Mobile Gaming vs Portable Games Consoles: the case for Nintendo 3DS

On 25th March 2011 Nintendo launched in Europe the new Nintendo 3DS games console. One of the most interesting features of the 3DS is the inclusion of Augmented Reality (AR) – an exciting development that is starting to make a significant impact on the mobile. Will this open a new season for Portable Games Consoles as opposed to Mobile Gaming?

A recent article by Daniel Ashdown from Juniper Research pointed out some interesting issues related to the new console.

AR appears to be having a bigger impact on portable games consoles than it has had so far on mobile games, Ashdown comments, given the fact that AR is its biggest selling point on the former, whilst it remains very much an emerging technology on the latter, particularly in games. The initial shipment of 400,000 has already sold out in Japan, while 500.000 were sold in the first five days in the US, although sales have fallen worryingly slowed since then. However, in a matter of weeks this is – according to their research – notably more than the number of mobile users of AR games in the entirety of 2010. Augmented Reality and high sales are a plus for Nintendo device, but is this portable games console versatile enough to keep sales high?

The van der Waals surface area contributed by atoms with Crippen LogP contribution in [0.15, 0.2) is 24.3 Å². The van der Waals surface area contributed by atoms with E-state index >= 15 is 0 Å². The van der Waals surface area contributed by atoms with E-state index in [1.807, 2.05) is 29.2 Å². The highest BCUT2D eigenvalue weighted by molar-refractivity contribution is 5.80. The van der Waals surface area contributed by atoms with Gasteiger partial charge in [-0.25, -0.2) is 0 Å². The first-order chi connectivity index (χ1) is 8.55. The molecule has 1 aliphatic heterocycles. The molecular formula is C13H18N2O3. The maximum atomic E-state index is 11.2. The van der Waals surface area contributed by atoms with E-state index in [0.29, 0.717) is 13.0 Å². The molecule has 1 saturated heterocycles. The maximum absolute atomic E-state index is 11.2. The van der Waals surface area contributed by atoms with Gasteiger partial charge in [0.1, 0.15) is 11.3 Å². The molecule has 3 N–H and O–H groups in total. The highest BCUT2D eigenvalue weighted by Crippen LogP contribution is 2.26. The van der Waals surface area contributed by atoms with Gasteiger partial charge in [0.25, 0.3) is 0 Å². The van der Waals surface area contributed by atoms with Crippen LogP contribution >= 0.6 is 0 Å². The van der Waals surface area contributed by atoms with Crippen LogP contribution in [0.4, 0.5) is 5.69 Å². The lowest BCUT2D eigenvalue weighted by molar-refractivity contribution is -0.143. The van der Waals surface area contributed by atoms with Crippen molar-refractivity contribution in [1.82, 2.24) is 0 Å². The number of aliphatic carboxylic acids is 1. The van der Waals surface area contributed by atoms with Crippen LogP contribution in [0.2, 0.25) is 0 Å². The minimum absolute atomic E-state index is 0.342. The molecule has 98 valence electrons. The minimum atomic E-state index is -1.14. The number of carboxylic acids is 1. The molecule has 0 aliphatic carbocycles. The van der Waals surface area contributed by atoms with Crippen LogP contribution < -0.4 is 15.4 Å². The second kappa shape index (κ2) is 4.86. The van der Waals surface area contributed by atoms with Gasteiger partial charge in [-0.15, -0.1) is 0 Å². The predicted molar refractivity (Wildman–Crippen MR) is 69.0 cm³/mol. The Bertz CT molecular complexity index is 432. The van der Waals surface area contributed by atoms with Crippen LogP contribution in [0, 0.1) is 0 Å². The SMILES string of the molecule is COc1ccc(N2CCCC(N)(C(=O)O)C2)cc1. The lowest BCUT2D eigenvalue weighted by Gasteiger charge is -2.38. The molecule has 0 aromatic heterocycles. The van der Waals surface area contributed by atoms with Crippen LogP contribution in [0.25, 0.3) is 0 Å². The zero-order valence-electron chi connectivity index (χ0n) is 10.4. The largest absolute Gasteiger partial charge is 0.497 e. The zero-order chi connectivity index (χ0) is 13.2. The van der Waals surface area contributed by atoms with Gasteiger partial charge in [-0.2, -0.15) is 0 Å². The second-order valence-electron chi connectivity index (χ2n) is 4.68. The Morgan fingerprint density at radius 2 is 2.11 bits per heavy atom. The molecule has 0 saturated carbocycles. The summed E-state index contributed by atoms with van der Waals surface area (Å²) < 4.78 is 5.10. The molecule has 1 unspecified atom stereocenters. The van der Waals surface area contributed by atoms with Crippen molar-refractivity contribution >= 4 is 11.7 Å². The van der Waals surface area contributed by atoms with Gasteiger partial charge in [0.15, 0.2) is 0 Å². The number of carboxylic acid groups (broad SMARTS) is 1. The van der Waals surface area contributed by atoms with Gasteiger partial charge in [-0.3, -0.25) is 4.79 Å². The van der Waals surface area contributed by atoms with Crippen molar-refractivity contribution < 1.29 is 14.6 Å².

AR on the 3DS works as it does on smartphones such as iOS and Android devices. Like these mobile devices, it includes a 3-axis accelerometer and gyroscope, which can be used to track the movement and position of the device respectively. Unlike its mobile cousins though, the 3DS has two rear-facing cameras (as opposed to one) which enable stereoscopic 3D (as opposed to 2D), though  like mobile AR games, users point the console’s rear-facing cameras at a paper print-out which the device reads.  This enables the overlaying – or, augmenting – of the game’s reality over the user’s.

No need to say that AR on the Nintendo 3DS is really great, but one of the main concerns, that extends to any portable games console in general, is the positioning within the market. A key factor behind the smartphone success is the fact that this type of device is many things to many people, also allowing to download from a wide range of apps over-the-air. A smartphone today can be a portable games console, a telephone, a camera, an email client, an internet browser. It can be media player used to listen to music or to watch a video, and it also does many other things by means of the tons of apps available.

The 3DS’s other features are more limited and of lesser quality than smartphones: the iPhone 4’s rear-facing camera is 5.0MP compared to 0.3MP on the 3DS. There is no App store available. Finally, the facility to browse the Internet is not currently included, and when it is, connectivity is limited to WiFi.

In sum, according to Daniel Ashdown, the pricing of games, ubiquity and scope of features of the mobile handset makes it a more appealing device than the 3DS for a large basin of users. The risk for portable games consoles, therefore, is not being as versatile as they should be to compete with smartphones.

This post is also available in: Italian